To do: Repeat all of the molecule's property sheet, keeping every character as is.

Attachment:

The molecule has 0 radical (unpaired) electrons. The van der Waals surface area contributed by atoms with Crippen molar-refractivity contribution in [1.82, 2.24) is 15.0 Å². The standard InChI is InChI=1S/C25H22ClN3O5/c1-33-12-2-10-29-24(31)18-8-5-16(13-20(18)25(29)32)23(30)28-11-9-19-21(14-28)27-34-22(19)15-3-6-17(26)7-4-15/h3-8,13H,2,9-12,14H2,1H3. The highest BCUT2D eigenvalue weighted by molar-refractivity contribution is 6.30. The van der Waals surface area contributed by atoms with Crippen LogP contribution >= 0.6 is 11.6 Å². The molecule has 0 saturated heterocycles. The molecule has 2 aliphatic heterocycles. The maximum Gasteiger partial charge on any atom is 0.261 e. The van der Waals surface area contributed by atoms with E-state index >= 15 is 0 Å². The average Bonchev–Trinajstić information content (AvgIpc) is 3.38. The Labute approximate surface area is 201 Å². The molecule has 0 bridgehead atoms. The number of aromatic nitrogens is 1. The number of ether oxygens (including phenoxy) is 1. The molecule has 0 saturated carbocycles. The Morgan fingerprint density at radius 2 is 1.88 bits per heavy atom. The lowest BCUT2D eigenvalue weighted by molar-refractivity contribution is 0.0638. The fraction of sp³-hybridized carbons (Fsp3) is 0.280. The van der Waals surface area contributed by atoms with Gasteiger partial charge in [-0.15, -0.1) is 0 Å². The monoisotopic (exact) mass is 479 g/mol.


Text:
The molecule has 0 radical (unpaired) electrons. The van der Waals surface area contributed by atoms with Crippen molar-refractivity contribution in [1.82, 2.24) is 15.0 Å². The standard InChI is InChI=1S/C25H22ClN3O5/c1-33-12-2-10-29-24(31)18-8-5-16(13-20(18)25(29)32)23(30)28-11-9-19-21(14-28)27-34-22(19)15-3-6-17(26)7-4-15/h3-8,13H,2,9-12,14H2,1H3. The highest BCUT2D eigenvalue weighted by molar-refractivity contribution is 6.30. The van der Waals surface area contributed by atoms with Crippen LogP contribution >= 0.6 is 11.6 Å². The molecule has 0 saturated heterocycles. The molecule has 2 aliphatic heterocycles. The maximum Gasteiger partial charge on any atom is 0.261 e. The van der Waals surface area contributed by atoms with E-state index >= 15 is 0 Å². The average Bonchev–Trinajstić information content (AvgIpc) is 3.38. The Labute approximate surface area is 201 Å². The molecule has 0 bridgehead atoms. The number of aromatic nitrogens is 1. The number of ether oxygens (including phenoxy) is 1. The molecule has 0 saturated carbocycles. The Morgan fingerprint density at radius 2 is 1.88 bits per heavy atom. The lowest BCUT2D eigenvalue weighted by molar-refractivity contribution is 0.0638. The fraction of sp³-hybridized carbons (Fsp3) is 0.280. The van der Waals surface area contributed by atoms with Gasteiger partial charge in [-0.15, -0.1) is 0 Å². The monoisotopic (exact) mass is 479 g/mol.